IN THE UNITED STATES DISTRICT COURT FOR THE WESTERN DISTRICT OF MISSOURI CENTRAL DIVISION TROY W. ARCHER, Plaintiff, v. CAROLYN W. COLVIN, Acting Commissioner of Social Security, Defendant. ) ) ) ) ) ) ) ) ) ) No. 2:14-cv-04132-NKL ORDER Plaintiff Troy W. Archer appeals the Commissioner of Social Security’s final decision denying his application for disability insurance benefits and supplemental security income. The decision is affirmed. I. Background Archer was born in 1970 and alleges he became disabled beginning April 1, 2008. 1 A. Medical history and opinion evidence On March 15, 2011, Archer had an appointment with Nathan Byam, D.O., for complaints of mild chest tightness of gradual onset over the previous three weeks, but left the doctor’s office 1 Archer previously filed applications for disability benefits and SSI on November 5, 2008. An ALJ denied the applications on December 22, 2010. Archer requested review by the Appeals Council, which on December 20, 2011 agreed with the ALJ’s decision. Archer did not appeal. In the present case, Archer alleges he has been unable to work since April 1, 2008, a date that is prior to the last final denial of his previous claims by an ALJ, or December 22, 2010. Generally, when a claimant fails to timely request further review, the determination becomes final. See 20 C.F.R. §§ 404.987(a) and 416.1487(a). Archer did not address in his brief the effect of the prior case on his present claim that his disability began April 1, 2008. Regardless, any overlap of the prior and present case does not affect the Court’s decision in the present one. The medical evidence submitted in the present case postdates December 22, 2010, and the Court is affirming the denial of benefits on the claims’ lack of merit. without being seen. Archer returned three days later. He said he had not seen a doctor for over five years, and he requested a referral for occasional chest tightness and shortness of breath. Dr. Byam’s physical examination showed no abnormalities. On May 2, 2011, William Schlegel, D.O., examined Archer for complaints of increased fatigue and occasional chest discomfort with exertion. The physical examination noted no cardiac abnormalities. Dr. Schlegel stated that Archer, who was ten years status-post bypass surgery, “continues to do reasonably well[.]” [Tr. 395, 399, 422, 441.] Dr. Schlegel encouraged Archer to “continue with his present level of activity and continue to pursue lifestyle modifications” and adjusted Archer’s medication [Tr. 395, 399, 422, 441.] Later in May 2011, an echocardiogram showed moderate left ventricular hypertrophy, and a cardiac perfusion study showed findings consistent with ischemia. Dr. Schlegel performed an angiography on June 2, 2011, which showed diffuse coronary artery disease, and a cardiac catheterization. A coronary stent was successfully placed. At an appointment on June 14, 2011, Dr. Schlegel noted Archer was having difficulty paying for medications and “[w]ants me to get him declared for disability.” [Tr. 380, 384, 409.] A physical examination showed no cardiac abnormalities. Dr. Schlegel noted Archer “continue[d] to remain stable without any recurrent angina symptoms,” was “maintaining his usual level of activity[,] and states he is doing reasonably well.” [Tr. 382, 386, 411.] Dr. Schlegel encouraged Archer to increase his activity as tolerated. Three months after the cardiac catheterization and stent placement, on September 13, 2011, Archer returned to Dr. Schlegel. Archer said he had been out of medication for one month. He reported “no chest pain or discomfort[.]” [Tr. 451.] Physical examination showed no cardiac abnormalities. Dr. Schlegel noted Archer “continue[d] to remain stable without any recurrent 2 angina symptoms[,]” was “maintaining his usual level of activity and . . . is doing reasonable well[,]” and was “without any recurrent symptoms.” [Tr. 454.] Dr. Schlegel completed a cardiac questionnaire form on March 20, 2012. Where asked on the form to identify clinical findings, laboratory and test results to support Archer’s diagnoses, Dr. Schlegel stated “[a]ngina ‘whenever I get upset.’” [Tr. 456.] Dr. Schlegel indicated Archer could not perform even “low stress” jobs due to a combination of “low exercise tolerance and ‘easily frustrated[,]’” and that Archer’s cardiac symptoms frequently interfered with attention and concentration. [Tr. 456.] The doctor noted Archer had “occasional chest pain.” [Tr. 457.] He also noted Archer had difficulty obtaining medications. The doctor stated Archer could frequently and occasionally lift ten pounds; should avoid all exposure to extreme temperatures, humidity, and pulmonary irritants; and should avoid moderate exposure to hazards, such as machinery and heights. Dr. Schlegel estimated Archer would be absent from work more than four days per month. Archer returned to Dr. Schlegel in January 2013 with symptoms of recurrent angina. Dr. Schlegel recommended Archer have a stress test and echocardiogram, but Archer refused for financial reasons. In May 2013, Archer applied for financial assistance through Dr. Schlegel’s office and was approved. Archer had a cardiac stress test on May 23, 2013 2, which showed findings consistent with ischemia. An echocardiogram on May 29, 2013, showed moderate left ventricular hypertrophy. Following review of this testing, Dr. Schlegel recommended cardiac 2 This date is after Archer’s disability hearing of May 13, 2013. But the ALJ left the record open for 30 days for Archer to submit additional records. [Tr. 52-53.] Archer subsequently submitted Exhibit B8F, which the ALJ listed as an exhibit in evidence. [Tr. 25.] The exhibit consists of records dated June 5 and 6, 2013, of treatment by Dr. Schegel, and a neurologist, Ahmad Hooshmand, M.D. 3 catheterization, and this procedure was performed the morning of June 5, 2013. Dr. Schlegel’s impressions included severe 3-vessel coronary artery disease. Under the “Plans” portion of the report, Dr. Schlegel stated he would order a treadmill stress test, and: Then, depending on findings, I may consider talking to a surgeon about a redo bypass versus just continued medical management. At this time I do not see any clear indications for actual surgical revascularization again, although I am sure he is having symptoms. Will increase his medications for now. He certainly needs better diabetic and lipid control. [Tr. 474.] The same day as Archer’s cardiac catheterization, at lunchtime after the procedure, Archer “suddenly noted he was not able to feel the left side of his face. [His] condition evolved to left-sided weakness.” [Tr. 475.] He was admitted for further assessment and seen by Ahmad Hooshmand, M.D., a neurologist. A chest x-ray showed no acute cardiopulmonary process. [Tr. 476.] An MRI showed “acute mildly hemorrhagic infarction involving the frontal lobe…[and] a small acute lunar infarct involving the left cerebellar hemisphere. These infarcts are likely embolic in origin….” [Tr. 478-79.] Dr. Hooshmand diagnosed an ischemic cerebrovascular accident. [Tr. 476.] B. Archer’s testimony The hearing was held in May 2013. Archer testified he lives with his wife and stepchildren, ages 12 and 14, and did some household chores such as laundry and occasional lawn mowing on a riding mower. He drives to visit his mother almost daily, a 30-mile round trip, and feeds her animals and watches television. He drives her to Wal-Mart, and usually goes in the store and walks with her. The Wal-Mart trips take about an hour or hour and a half. From 2008 through January 2012, Archer worked at a gas station 28 hours per week, consisting of three 8-hour shifts and one 4-hour shift. He left that job because he did not want to 4 continue to work overnight shifts. He last worked from April to December 2012, at another gas station, for 24 hours per week. He had disagreements with the manager and was fired for eating items designated to be thrown away. At his gas station jobs, he operated the cash register, helped customers, stocked the cooler, stocked shelves, unpacked boxes of supplies, and occasionally lifted and moved boxes of supplies, which required him to continuously stand or walk. [Tr. 32; 321.] He also cleaned at the gas stations. He had difficulty taking care of trash in the gas station parking lot when it was hot outside. [Tr. 57.] Archer testified that he sometimes experienced chest “discomfort,” and his energy level was “low.” [Tr. 53, 59.] He had difficulty dealing with temperature extremes. He also had difficulty with stressful situations, such as being around large groups of people. Archer stated he did not see Dr. Schlegel in 2012 because his wife had lost her job with health insurance and he was unable to afford treatment. He said he was covered by insurance again in November 2012. C. The ALJ’s decision The ALJ found Archer has severe impairments of coronary artery disease, cardiomyopathy, hypertension, obesity, obstructive sleep apnea, and diabetes mellitus. The ALJ also concluded Archer did not meet Listing 4.04, Ischemic Heart Disease. The ALJ found Herring has the residual functional capacity to perform: [A] range of sedentary work as defined in 20 CFR 404.1567(a) and 416.967(a). He can lift and/or carry ten pounds both occasionally and frequently; can stand or walk for two hours during an eight-hour workday; can sit for six hours during an eight-hour workday; cannot climb ladders, ropes, or scaffolds; can occasionally crouch or crawl; should avoid concentrated exposure to unprotected heights or dangerous moving machinery, dusts, odors, gases, fumes, or other pulmonary irritants, and temperature extremes. [Tr. 14.] The ALJ found Archer’s subjective complaints were not entirely credible. [Tr. 15-19.] 5 The ALJ concluded Archer could perform representative jobs, existing in significant numbers in the national economy, of cashier, surveillance system monitor, telemarketer, document preparer, and ampoule sealer, and that Archer is not disabled. II. Discussion Archer argues that the ALJ failed to consider evidence submitted after the hearing and failed to give appropriate weight to the opinion of a treating physician, Dr. Schlegel. Archer argues that the RFC is not supported by substantial evidence on the record as a whole. He asks for reversal and remand for award of benefits or for further proceedings. The Commissioner’s findings are reversed “only if they are not supported by substantial evidence or result from an error of law.” Byers v. Astrue, 687 F.3d 913, 915 (8th Cir. 2012). Substantial evidence is less than a preponderance of the evidence, but enough that a reasonable mind might accept it as adequate to support the Commissioner’s conclusions. See Juszczyk v. Astrue, 542 F.3d 626, 631 (8th Cir. 2008). “If substantial evidence supports the Commissioner’s conclusions, [the Court] does not reverse even if it would reach a different conclusion, or merely because substantial evidence also supports the contrary outcome.” Byers, 687 at 915. A. Credibility determination Archer does not explicitly challenge the ALJ’s credibility determination, but it affects the explicit challenges Archer does raise. Therefore, the Court will first review the credibility determination. When an ALJ determines a claimant is not credible and decides to reject the claimant’s statements, the ALJ must provide specific reasons for the credibility finding. See Delrosa v. Sullivan, 922 F.2d 480, 485 (8th Cir. 1991); Prince v. Bowen, 894 F.2d 283, 296 (8th Cir. 1990). The ALJ must specifically consider evidence related to the claimant’s work record; daily 6 activities; “the duration, frequency and intensity of pain; the precipitating and aggravating factors; the dosage and side effects of medication; and functional restrictions.” Delrosa, 922 F.2d at 485 (citing Polaski v. Heckler, 739 F.2d 1320 (8th Cir. 1984)); see also 20 C.F.R. 404.1529 and 416.929 (codifying the Polaski factors). Compare Cox v. Barnhart, 471 F.3d 902, 907 (8th Cir. 2006) (“Subjective complaints may be discounted if the evidence as a whole is inconsistent with the claimant’s testimony.”) Credibility is “primarily for the ALJ to decide, not the courts.” Moore v. Astrue, 572 F.3d 520, 524 (8th Cir. 2009) (internal quotation and citation omitted). “If an ALJ explicitly discredits the claimant’s testimony and gives good reason for doing so, [the reviewing court] will normally defer to the ALJ’s credibility determination.” Halverson v. Astrue, 600 F.3d 922, 931 (8th Cir. 2010) (internal quotation and citation omitted). Here, the ALJ cited and considered the Polaski factors. As for activities of daily living, the ALJ noted the jobs Archer held at gas stations from 2008 to January 2012, and April to December 2012, during the alleged period of disability. The jobs required Archer to continuously stand and walk, run a cash register and help customers, clean, stock shelves, and move boxes. There is no evidence he received special accommodations at the jobs, and he left them for reasons unrelated to his alleged disability. He also participated in non-work related activities during the period of alleged disability, such as driving 30 miles almost every day to his mother’s house and helping her with shopping and her pets, and doing his laundry and mowing his yard with a riding lawn mower. Such activities are inconsistent with subjective complaints of disabling conditions. See Medhaug v. Astrue, 578 F.3d 805, 817 (8th Cir. 2009) (activities such as cooking, vacuuming, washing dishes, doing laundry, shopping, driving, and walking are inconsistent with subjective complaints of disabling pain). 7 Further undermining Archer’s credibility, the ALJ noted that notwithstanding Archer’s allegation of onset of disability on April 1, 2008, he sought no treatment for his alleged impairments until March 2011, and at the time had not sought treatment for a total of five years. Archer complains he lacked insurance for a period of 10 or fewer months in 2012, but not that he lacked it prior to March 2011. Moreover, the totality of the record of his treatment shows his cardiac condition was stable with minimal symptoms, except for exacerbations in May 2011 and May 2013. The May 2011 exacerbation was resolved by placement of a stent. He did not complain of chest pain or discomfort to a doctor again until January 2013. He had a cardiac catheterization in June 2013. His cardiologist identified a reasonable target for a future bypass graft, should it be necessary, but did not see a need for surgical revascularization at the time, and decided to increase Archer’s medications, and perform additional testing. The cardiologist noted Archer needed better diabetic and lipid control. There is no medical evidence of further treatment ordered or limitations placed on Archer following the June 2013 procedure. Such level and frequency of treatment is inconsistent with Archer’s allegations. See Kamann v. Colvin, 721 F.3d 945, 95051 (8th Cir. 2013) (ALJ properly considered that claimant was seen “relatively infrequently for his impairments despite his allegations of disabling symptoms”); Casey v. Astrue, 503 F.3d 687, 693 (8th Cir. 2007) (claimant sought treatment “far less frequently than one would expect based on the pain that [he] alleges”). The ALJ articulated the inconsistencies upon which he relied in discrediting Archer’s testimony about his subjective complaints, and substantial evidence in the record as a whole supports the ALJ’s credibility finding. The post-hearing record relating to an acute neurologic episode Archer experienced in June 2013 does not affect the foregoing. The record shows that after his June 2013 cardiac 8 catheterization, Archer suddenly developed new symptoms, left-sided numbness and weakness. A chest x-ray showed no cardiopulmonary abnormalities. His neurologist diagnosed an ischemic cerebrovascular accident. Archer submitted no other records concerning the episode. The ALJ did not explicitly mention it, nor did the Commissioner in her brief. But this evidence neither supports nor detracts from the ALJ’s credibility finding. Archer’s treatment records prior to June 2013 contain no mention of such neurologic issues, nor did Archer mention any in his testimony. B. Weight given Dr. Schlegel’s medical opinion Archer argues the ALJ should not have rejected the March 2012 cardiac questionnaire completed by treating source Dr. Schlegel. All medical opinion evidence, regardless of source, is weighed by examining the length of the treatment relationship and frequency of examination, nature and extent of the treatment relationship, supportability of the opinion including medical signs and laboratory findings, consistency with the record as a whole, specialization of the medical source, and other factors such as the source’s understanding of the disability programs. 20 C.F.R. § 404.1527; 20 C.F.R. § 404.927. If a treating physician’s opinion concerning the nature and severity of a claimant’s impairment “is well-supported by medically acceptable clinical and laboratory techniques and is not inconsistent with the other substantial evidence in [the] case record,” it is given “controlling weight.” 20 C.F.R. § 404.1527. But an “ALJ may discount or even disregard the opinion of a treating physician where other medical assessments are supported by better or more thorough medical evidence, or where a treating physician renders inconsistent opinions that undermine the credibility of such opinions.” Goff v. Barnhart, 421 F.3d 785, 790 (8th Cir. 2005) (internal quotation omitted). See also Blackburn v. Colvin, 761 F.3d 853, 860 (8th Cir. 201) (same). 9 Dr. Schlegel opined in March 2012 that Archer could frequently and occasionally lift ten pounds and should avoid all exposure to extreme temperatures, humidity, and pulmonary irritants, and avoid moderate exposure to hazards. The ALJ’s RFC finding and the jobs identified by the vocational expert account for such limitations. But Dr. Schlegel further opined Archer could not perform even low stress jobs; that his cardiac symptoms frequently interfered with attention and concentration; and that he would be absent from work more than four days per month. As of April 2012, Dr. Schlegel had treated Archer times since May 2011, including performing a cardiac catheterization. Dr. Schlegel noted in the treatment record that Archer “continue[d] to do reasonably well,” despite his failure to seek treatment for several years. [Tr. 395, 399, 422, 441.] The doctor recommended Archer continue his present activity level prior to the cardiac catheterization and stent placement. After those procedures, Dr. Schlegel recommended Archer increase his activity and noted Archer had no recurrent symptoms. At the time Dr. Schlegel filled out the questionnaire, he had not examined Archer for six months, and the last time he had seen Archer, Archer had no recurrent symptoms and no chest pain. Dr. Schlegel’s opinion as to Archer’s limitations regarding stress, attention and concentration, and absenteeism are unsupported by the treatment records. See Halverson, 600 F.3d at 930 (“It is permissible for an ALJ to discount an opinion of a treating physician that is inconsistent with the physician’s clinical treatment notes.”) (citing Davidson v. Astrue, 578 F.3d 838, 842 (8th Cir. 2009)). Further undermining Dr. Schlegel’s opinion is that it is inconsistent with Archer’s activities, including that Archer was working 24 to 28 hours per week from 2008 through January 2012, and April to December 2012. Archer left both jobs for reasons unrelated to his alleged disability, and the record contains no evidence that he had any problems performing 10 them due to stress, attention and concentration, or absenteeism. The opinion is also inconsistent with Archer’s other testimony concerning his daily activities. See Owen v. Astrue, 551 F.3d 792, 799 (8th Cir. 2008) (rejecting limitations found by treating physician where the claimant’s “activities of daily living do not reflect” them); Medhaug v. Astrue, 578 F.3d 805, 815 (8th Cir. 2009) (rejecting conclusory statements in treating physician’s letter stating that the claimant “cannot sit for a long period of time without getting up to move around,” and that “it [would be] almost impossible for him to hold a full time job”; statements were contradicted by claimant’s testimony at the administrative hearing that he was currently employed as a school bus driver). Finally, the language of Dr. Schlegel’s opinion demonstrates it was based on Archer’s subjective allegations, which is an appropriate reason to give a treating physician’s opinion less weight. Kirby v. Astrue, 500 F.3d 705, 709 (8th Cir. 2007) (“The ALJ was entitled to give less weight to [treating physician’s] opinion, because it was based largely on [the claimant’s] subjective complaints rather than on objective medical evidence.”). Where asked on the form to identify clinical findings, and laboratory and test results supporting Archer’s diagnoses, Dr. Schlegel quoted Archer’s own statements about having chest pain, a symptom that was not supported by the treatment records, or Archer’s work history or testimony. In view of the foregoing, the Court will not disturb the ALJ’s decision to reject Dr. Schlegel’s opinion. C. Support for the RFC Archer also argues that the RFC is not based on substantial evidence. Archer argues in particular that the post-hearing records he submitted in the 30-day window the ALJ left open for him to submit additional records were new, material, and related to the period preceding the ALJ’s decision, and demonstrate the ALJ’s decision is not supported by substantial evidence on 11 the record as a whole. Residual functional capacity is what a claimant can still do despite his limitations. 20 C.F.R. § 404.1545(a). It is an assessment based upon all of the relevant evidence including a claimant’s description of his limitations, observations by treating and examining physicians or other persons, and medical records. 20 C.F.R. § 404.1545(a). Put another way, the RFC must be upon all of the substantial evidence, and must be supported by at least some medical evidence. Dykes v. Apfel, 223 F.3d 865, 867 (8th Cir. 2000). It is the ALJ's responsibility to determine RFC based on all the relevant evidence, including medical records, observations of treating physicians and others, and the claimant's description of his limitations. See 20 C.F.R. § 416.945; Lacroix v. Barnhart, 465 F.3d 881, 887 (8th Cir.2006). ALJs sometimes leave a record open after hearing for a claimant to submit additional records. But the fact that records are submitted post-hearing does not automatically mean an ALJ must order additional testing, find for a claimant, further develop the record, or take any other steps before reaching a decision. See McNeal v. Astrue, 2013 WL 865592, at *6 (W.D. Mo. March 7, 2013) (affirming denial of benefits; among other reasons, post-hearing evidence did not affect RFC, nor did it require further development of record because other evidence in record provided sufficient basis for the ALJ’s decision) (citing Stormo v. Barnhart, 377 F.3d 801, 806 (8th Cir. 2004)); and Auck v. Astrue, 2008 WL 3979263, at *4 (W.D. Mo. Aug. 25, 2008) (affirming denial of benefits; post-hearing evidence did not affect RFC). 3 Moreover, an ALJ is not required to discuss in a decision every piece of evidence in the record, including 3 Regarding the post-hearing evidence, Archer cites case law concerning review of new records submitted to the Appeals Council after an unfavorable ALJ decision. [Doc. 14, pp. 10-11.] That case law does not apply here. Following the unfavorable ALJ decision, Archer submitted a written argument to the Appeals Council, but not any new records. [Tr. 5.] He submitted the new records to the ALJ in the 30-day, post-hearing window. 12 records submitted post-hearing. Auck, 2008 WL 3979263, at *4. Here, the decision reflects that the ALJ considered the entirety of the record, including what Archer submitted after the hearing, Exhibit B8F. The ALJ included it in the List of Exhibits [Tr. 25], and cited it in the decision [Tr. 16]. The ALJ was not required to discuss Exhibit B8F in its entirety, or even at all, but in the context of addressing Archer’s cardiac complaint, explicitly noted and discussed Archer’s recent presentation “with some increased symptomology” [Tr. 16], as set out in Exhibit B8F. The ALJ further explained that “the efficacy of prior treatment and the lack of an indication that more significant treatment is necessary support a finding that [Archer’s] cardiac complaints will be resolved within 12 months of their onset.” [Id.] 4 The post-hearing record relating to the acute neurologic episode Archer experienced in June 2013 after his cardiac catheterization does not require further development of the record for the ALJ to make a decision, nor does it affect the RFC. According to the exhibit, a chest x-ray showed no cardiopulmonary abnormalities; Archer’s neurologist diagnosed an ischemic cerebrovascular accident. Archer submitted no other records concerning the episode—whether to the ALJ during the 30-day window, or to the Appeals Council. Evidence of medical treatment received post-hearing that does not suggest the issues could cause significant functional limitation or affect the RFC does not require reversal, even if not discussed by the ALJ in the decision. Auck, 2008 WL 3979263, at *4. The RFC is supported by substantial evidence on the record as a whole, including Archer’s treatment records and evidence of impairments and restrictions the ALJ found credible. 4 To establish entitlement to benefits, a claimant must show he is unable to engage in any substantial gainful activity by reason of a medically determinable impairment that has lasted or can be expected to last for a continuous period of not less than 12 months. 42 U.S.C. §§ 423(d) and 1382c. 13 The record overall notes a stable cardiac condition with minimal symptoms over time, and two exacerbations that were treated, without any evidence of constant medical attention in follow-up. The RFC is consistent with Archer’s own testimony about his work history during the alleged period of disability; his sensitivity to temperature extremes; and his daily activities. The ALJ tailored the RFC to provide for sedentary work, with limitations on lifting and carrying; standing, walking, and sitting; and crouching and crawling; and no climbing. The RFC further provides that temperature extremes are to be avoided, as well as exposure to pulmonary irritants, unprotected heights, and moving machinery. The ALJ’s RFC determination is supported by substantial evidence on the record as a whole, including medical evidence, and will not be disturbed. III. Conclusion The Commissioner’s decision is affirmed. s/ Nanette K. Laughrey NANETTE K. LAUGHREY United States District Judge Dated: May 14, 2015 Jefferson City, Missouri 14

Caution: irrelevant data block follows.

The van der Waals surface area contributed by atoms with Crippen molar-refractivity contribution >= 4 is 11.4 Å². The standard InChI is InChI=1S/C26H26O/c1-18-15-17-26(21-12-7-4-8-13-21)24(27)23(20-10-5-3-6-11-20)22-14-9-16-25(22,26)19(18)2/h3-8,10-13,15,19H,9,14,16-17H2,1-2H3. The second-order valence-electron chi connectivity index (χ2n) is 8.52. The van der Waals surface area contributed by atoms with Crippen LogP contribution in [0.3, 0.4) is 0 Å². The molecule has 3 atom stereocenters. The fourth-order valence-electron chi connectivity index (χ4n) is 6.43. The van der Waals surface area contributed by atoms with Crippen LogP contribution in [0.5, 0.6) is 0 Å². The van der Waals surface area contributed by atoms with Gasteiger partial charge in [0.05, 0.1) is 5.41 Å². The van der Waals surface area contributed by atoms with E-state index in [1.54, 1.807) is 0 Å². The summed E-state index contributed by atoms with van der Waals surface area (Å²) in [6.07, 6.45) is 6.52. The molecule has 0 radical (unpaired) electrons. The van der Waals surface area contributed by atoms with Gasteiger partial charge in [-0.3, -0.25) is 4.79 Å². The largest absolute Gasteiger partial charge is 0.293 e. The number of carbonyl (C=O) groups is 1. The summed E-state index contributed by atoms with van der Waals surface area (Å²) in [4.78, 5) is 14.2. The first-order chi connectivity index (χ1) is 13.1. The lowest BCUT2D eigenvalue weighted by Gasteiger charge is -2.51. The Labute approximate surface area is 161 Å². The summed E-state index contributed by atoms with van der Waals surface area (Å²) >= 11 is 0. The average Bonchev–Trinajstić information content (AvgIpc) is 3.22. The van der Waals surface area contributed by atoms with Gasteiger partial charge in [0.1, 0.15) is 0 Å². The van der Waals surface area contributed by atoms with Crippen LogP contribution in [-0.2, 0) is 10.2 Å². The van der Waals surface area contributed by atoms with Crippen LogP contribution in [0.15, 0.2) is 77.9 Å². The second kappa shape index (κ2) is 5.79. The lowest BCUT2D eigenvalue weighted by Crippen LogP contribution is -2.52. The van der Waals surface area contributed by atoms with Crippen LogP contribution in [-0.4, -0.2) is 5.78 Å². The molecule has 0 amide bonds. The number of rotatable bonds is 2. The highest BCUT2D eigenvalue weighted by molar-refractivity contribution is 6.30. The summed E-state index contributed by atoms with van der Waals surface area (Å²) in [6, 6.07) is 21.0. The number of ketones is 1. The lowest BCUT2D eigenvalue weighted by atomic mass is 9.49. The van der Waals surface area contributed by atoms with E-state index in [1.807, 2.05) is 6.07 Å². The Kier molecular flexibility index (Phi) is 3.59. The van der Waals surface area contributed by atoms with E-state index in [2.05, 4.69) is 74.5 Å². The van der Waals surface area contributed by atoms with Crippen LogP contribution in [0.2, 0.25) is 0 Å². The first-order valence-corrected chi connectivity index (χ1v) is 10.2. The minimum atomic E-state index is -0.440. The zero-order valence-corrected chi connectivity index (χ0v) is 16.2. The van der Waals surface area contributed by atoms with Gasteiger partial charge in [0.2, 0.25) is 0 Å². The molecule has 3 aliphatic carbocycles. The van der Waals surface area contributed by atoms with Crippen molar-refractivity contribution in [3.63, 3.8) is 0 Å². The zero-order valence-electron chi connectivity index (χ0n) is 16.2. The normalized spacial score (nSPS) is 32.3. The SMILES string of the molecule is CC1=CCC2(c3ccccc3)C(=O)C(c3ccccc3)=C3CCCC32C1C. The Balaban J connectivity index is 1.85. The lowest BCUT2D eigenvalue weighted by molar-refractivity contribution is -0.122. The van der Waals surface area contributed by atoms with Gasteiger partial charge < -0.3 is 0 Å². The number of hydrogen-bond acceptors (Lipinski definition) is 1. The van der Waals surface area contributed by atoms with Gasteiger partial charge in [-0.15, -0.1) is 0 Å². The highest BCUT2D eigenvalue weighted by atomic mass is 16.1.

Disclaimer: Justia Dockets & Filings provides public litigation records from the federal appellate and district courts. These filings and docket sheets should not be considered findings of fact or liability, nor do they necessarily reflect the view of Justia.

Why Is My Information Online?